Mosquito bites in cats cause much the same reaction as they do in humans. Your kitty might start licking, chewing, or scratching at the bite site. Hives, swelling, and redness can occur, too.

Bee, hornet, or wasp stings can cause side effects like pain, swelling, hives, and redness. Your cat might vocalize its pain or start scratching at the sting site. Some cats can be allergic to the poison bees, or wasps inject when they sting. It is essential to watch for signs of an allergic reaction, such as weakness, collapse, vomiting, difficulty breathing, diarrhea, and pale gums. This is a medical emergency that could prove fatal, so a visit to the vet is a must.

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3. Know What the Bugs Look Like

The easiest way to identify a bug bite is to see the bug in action. If the bug is still on your cat, you can use our identifying guidelines below to determine which bug was the culprit.

Fleas are tiny, about the size of a head of a pin. They are dark brown and, while visible to the eye, they can be hard to identify. You might see flea dirt (adult flea feces) in your cat’s fur. Flea dirt looks like dark red to black specks.

close up fleas on cat
Image Credit: KanphotoSS, Shutterstock

Ticks are tiny, typically less than 10mm, and tend to be round or tear-shaped. They will get large and swell once they start filling with blood.

cat with tick
Image Credit: anastasiya parfenyuk, Shutterstock

Ear mites are tiny insects that may appear as small white dots on your cat’s ears. They can be challenging to see with the naked eye. Burrowing mites will look like small, orange ovals.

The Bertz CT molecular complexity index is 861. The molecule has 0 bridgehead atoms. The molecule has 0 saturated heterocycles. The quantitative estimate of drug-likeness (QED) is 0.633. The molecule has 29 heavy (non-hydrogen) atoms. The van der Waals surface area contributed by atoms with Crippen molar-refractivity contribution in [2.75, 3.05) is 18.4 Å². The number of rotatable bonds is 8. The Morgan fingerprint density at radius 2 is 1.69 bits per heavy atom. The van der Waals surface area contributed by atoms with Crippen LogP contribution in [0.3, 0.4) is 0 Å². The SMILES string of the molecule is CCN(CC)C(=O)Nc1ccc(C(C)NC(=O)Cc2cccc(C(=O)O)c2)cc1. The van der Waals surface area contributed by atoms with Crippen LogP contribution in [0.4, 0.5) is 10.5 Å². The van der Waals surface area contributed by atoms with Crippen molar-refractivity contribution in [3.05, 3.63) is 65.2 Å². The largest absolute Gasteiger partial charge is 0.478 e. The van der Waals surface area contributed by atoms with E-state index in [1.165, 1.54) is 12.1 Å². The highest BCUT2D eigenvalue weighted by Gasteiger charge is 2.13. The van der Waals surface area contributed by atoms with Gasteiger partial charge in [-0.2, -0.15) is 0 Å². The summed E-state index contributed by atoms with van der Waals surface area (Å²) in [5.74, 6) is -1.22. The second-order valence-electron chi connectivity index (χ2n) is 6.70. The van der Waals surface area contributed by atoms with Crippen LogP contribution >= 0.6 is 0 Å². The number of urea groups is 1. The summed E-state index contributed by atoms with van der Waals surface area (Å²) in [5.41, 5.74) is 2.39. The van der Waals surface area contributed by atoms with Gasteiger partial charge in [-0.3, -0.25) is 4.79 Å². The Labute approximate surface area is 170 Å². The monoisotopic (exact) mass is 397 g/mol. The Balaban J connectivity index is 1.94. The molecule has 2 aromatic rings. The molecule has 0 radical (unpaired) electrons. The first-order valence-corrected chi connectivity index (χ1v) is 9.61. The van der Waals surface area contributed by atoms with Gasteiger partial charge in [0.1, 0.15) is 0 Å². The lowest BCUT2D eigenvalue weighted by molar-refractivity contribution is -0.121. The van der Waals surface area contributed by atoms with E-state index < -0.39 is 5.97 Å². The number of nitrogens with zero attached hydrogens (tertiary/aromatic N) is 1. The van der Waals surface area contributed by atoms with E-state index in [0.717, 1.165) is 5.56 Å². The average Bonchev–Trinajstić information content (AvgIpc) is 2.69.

kitten with ear mites
Image Credit: Todorean-Gabriel, Shutterstock

Everyone knows what a housefly looks like. Horse or deer flies, on the other hand, aren’t nearly as common as the house variety. Horse or deer flies can be up to 1.4-inches long with stout bodies and prominent mouthparts. Their eyes are very big and iridescent in color. Stable flies (sometimes also known as biting house flies) are the same size as house flies, but their abdomens have seven circular spots in a checkerboard pattern.

close up of a fly
Image Credit: adege, Pixabay

Black widow spiders are a shiny black color. Females are easily recognizable thanks to the red or orangey-red hourglass-shaped marking on the underside of the abdomen. Brown recluse spiders are yellow-brown with a violin-shaped marking on the back.

black widow spider
Image Credit: Piqsels

There are many types of ants, but not all biting ants are venomous. Fire ants are probably the most significant species of concern. They are reddish with hues that range from medium to blank and are around 2-6mm long.

Fire ants
Image Credit: PavanPrasad_IND,Pixabay

Mosquitos are small and fragile bugs that can vary in appearance depending on the species. Some are pale brown, while others are black with white stripes.

Macro photo of a mosquito on a leaf
Image Credit: Satheesh Cholakkal, Pexels

Differentiating between bees, wasps, and hornets can be difficult as they’re all black and yellow. To further complicate things, there are many different species of each, so it can feel like you need to be a bug expert to tell them all apart.

honey bees
Image Credit: PollyDot, Pixabay
Insect Appearance
Bumble bees Robust, round, black with yellow or orange bands on abdomen
Carpenter bees Similar to bumble bees without the yellow abdomens
Honey bees Fuzzy, brown with a banded dull yellow/brown abdomen
Paper wasp Yellow and black stripes, orange antennae, smooth body
Yellowjackets Black with yellow markings on the front of the head, yellow-banded abdomen, yellow face, dark eyes
European hornets Large, bright yellow and black body, yellow legs, triangle markings, and black dots on the abdomen
Bald-faced hornets Black body, white face, stout body

3 cat face divider Treating Bug Bites

Now that you know how to tell what bug bit your cats, it’s time to find out what you need to do to provide relief for your kitty.

1. Remove Any Foreign Objects

Bees are the only bug that will leave a stinger in their victim, so if your cat has been stung by a bee, you need to find and remove it. Abandoned stingers will keep secreting venom into the victim so getting rid of it as soon as possible is essential.